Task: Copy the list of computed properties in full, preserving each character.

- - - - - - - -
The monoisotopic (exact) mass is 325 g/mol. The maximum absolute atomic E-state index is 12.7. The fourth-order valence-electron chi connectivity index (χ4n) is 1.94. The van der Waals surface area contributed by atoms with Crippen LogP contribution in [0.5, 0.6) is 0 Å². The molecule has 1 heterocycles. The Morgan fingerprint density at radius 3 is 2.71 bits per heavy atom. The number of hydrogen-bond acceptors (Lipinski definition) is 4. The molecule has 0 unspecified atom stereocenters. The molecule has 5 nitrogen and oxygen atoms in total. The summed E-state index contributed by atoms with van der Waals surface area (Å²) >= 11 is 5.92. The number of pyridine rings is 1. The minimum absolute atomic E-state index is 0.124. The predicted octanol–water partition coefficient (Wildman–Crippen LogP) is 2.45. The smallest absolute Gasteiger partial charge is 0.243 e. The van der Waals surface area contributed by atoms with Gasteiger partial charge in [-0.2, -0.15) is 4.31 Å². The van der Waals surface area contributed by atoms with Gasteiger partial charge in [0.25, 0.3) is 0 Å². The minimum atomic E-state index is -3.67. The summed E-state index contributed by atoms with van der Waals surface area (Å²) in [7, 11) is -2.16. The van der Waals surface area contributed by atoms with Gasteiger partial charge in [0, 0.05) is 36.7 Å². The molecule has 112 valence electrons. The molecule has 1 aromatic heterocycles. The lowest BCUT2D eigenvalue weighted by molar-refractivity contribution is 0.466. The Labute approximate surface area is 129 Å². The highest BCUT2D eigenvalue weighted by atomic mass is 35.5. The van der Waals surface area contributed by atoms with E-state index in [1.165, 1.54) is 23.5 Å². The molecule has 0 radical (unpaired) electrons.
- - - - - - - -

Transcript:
The monoisotopic (exact) mass is 325 g/mol. The maximum absolute atomic E-state index is 12.7. The fourth-order valence-electron chi connectivity index (χ4n) is 1.94. The van der Waals surface area contributed by atoms with Crippen LogP contribution in [0.5, 0.6) is 0 Å². The molecule has 1 heterocycles. The Morgan fingerprint density at radius 3 is 2.71 bits per heavy atom. The number of hydrogen-bond acceptors (Lipinski definition) is 4. The molecule has 0 unspecified atom stereocenters. The molecule has 5 nitrogen and oxygen atoms in total. The summed E-state index contributed by atoms with van der Waals surface area (Å²) >= 11 is 5.92. The number of pyridine rings is 1. The minimum absolute atomic E-state index is 0.124. The predicted octanol–water partition coefficient (Wildman–Crippen LogP) is 2.45. The smallest absolute Gasteiger partial charge is 0.243 e. The van der Waals surface area contributed by atoms with Gasteiger partial charge in [-0.2, -0.15) is 4.31 Å². The van der Waals surface area contributed by atoms with Gasteiger partial charge in [0.25, 0.3) is 0 Å². The minimum atomic E-state index is -3.67. The summed E-state index contributed by atoms with van der Waals surface area (Å²) in [7, 11) is -2.16. The van der Waals surface area contributed by atoms with Gasteiger partial charge in [0, 0.05) is 36.7 Å². The molecule has 112 valence electrons. The molecule has 1 aromatic heterocycles. The lowest BCUT2D eigenvalue weighted by molar-refractivity contribution is 0.466. The Labute approximate surface area is 129 Å². The highest BCUT2D eigenvalue weighted by atomic mass is 35.5. The van der Waals surface area contributed by atoms with E-state index in [1.165, 1.54) is 23.5 Å². The molecule has 0 radical (unpaired) electrons.